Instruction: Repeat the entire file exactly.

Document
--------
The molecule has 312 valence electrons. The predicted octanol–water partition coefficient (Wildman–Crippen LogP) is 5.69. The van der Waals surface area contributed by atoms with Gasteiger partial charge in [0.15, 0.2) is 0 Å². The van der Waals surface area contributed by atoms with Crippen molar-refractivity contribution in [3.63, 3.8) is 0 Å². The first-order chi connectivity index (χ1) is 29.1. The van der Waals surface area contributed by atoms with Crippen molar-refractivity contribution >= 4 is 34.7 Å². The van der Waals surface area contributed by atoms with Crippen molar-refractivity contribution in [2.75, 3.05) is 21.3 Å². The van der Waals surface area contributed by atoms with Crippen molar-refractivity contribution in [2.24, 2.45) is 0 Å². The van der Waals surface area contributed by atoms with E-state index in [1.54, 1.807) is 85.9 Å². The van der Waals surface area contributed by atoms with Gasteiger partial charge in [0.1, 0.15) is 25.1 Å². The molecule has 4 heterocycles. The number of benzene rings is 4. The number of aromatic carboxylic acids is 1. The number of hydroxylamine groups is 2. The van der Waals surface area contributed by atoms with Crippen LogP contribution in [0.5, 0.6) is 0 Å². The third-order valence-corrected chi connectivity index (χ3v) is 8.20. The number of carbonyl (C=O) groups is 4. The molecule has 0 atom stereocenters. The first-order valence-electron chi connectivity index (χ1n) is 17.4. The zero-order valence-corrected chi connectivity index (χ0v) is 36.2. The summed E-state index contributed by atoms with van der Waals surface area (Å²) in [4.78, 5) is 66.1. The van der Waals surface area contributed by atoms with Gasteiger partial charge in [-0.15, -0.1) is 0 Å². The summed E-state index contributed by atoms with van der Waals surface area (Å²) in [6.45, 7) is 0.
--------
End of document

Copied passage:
The molecule has 312 valence electrons. The predicted octanol–water partition coefficient (Wildman–Crippen LogP) is 5.69. The van der Waals surface area contributed by atoms with Gasteiger partial charge in [0.15, 0.2) is 0 Å². The van der Waals surface area contributed by atoms with Crippen molar-refractivity contribution in [3.63, 3.8) is 0 Å². The first-order chi connectivity index (χ1) is 29.1. The van der Waals surface area contributed by atoms with Crippen molar-refractivity contribution >= 4 is 34.7 Å². The van der Waals surface area contributed by atoms with Crippen molar-refractivity contribution in [2.75, 3.05) is 21.3 Å². The van der Waals surface area contributed by atoms with Crippen molar-refractivity contribution in [2.24, 2.45) is 0 Å². The van der Waals surface area contributed by atoms with E-state index in [1.54, 1.807) is 85.9 Å². The van der Waals surface area contributed by atoms with Gasteiger partial charge in [0.1, 0.15) is 25.1 Å². The molecule has 4 heterocycles. The number of benzene rings is 4. The number of aromatic carboxylic acids is 1. The number of hydroxylamine groups is 2. The van der Waals surface area contributed by atoms with Crippen LogP contribution in [0.5, 0.6) is 0 Å². The third-order valence-corrected chi connectivity index (χ3v) is 8.20. The number of carbonyl (C=O) groups is 4. The molecule has 0 atom stereocenters. The first-order valence-electron chi connectivity index (χ1n) is 17.4. The zero-order valence-corrected chi connectivity index (χ0v) is 36.2. The summed E-state index contributed by atoms with van der Waals surface area (Å²) in [4.78, 5) is 66.1. The van der Waals surface area contributed by atoms with Gasteiger partial charge in [-0.15, -0.1) is 0 Å². The summed E-state index contributed by atoms with van der Waals surface area (Å²) in [6.45, 7) is 0.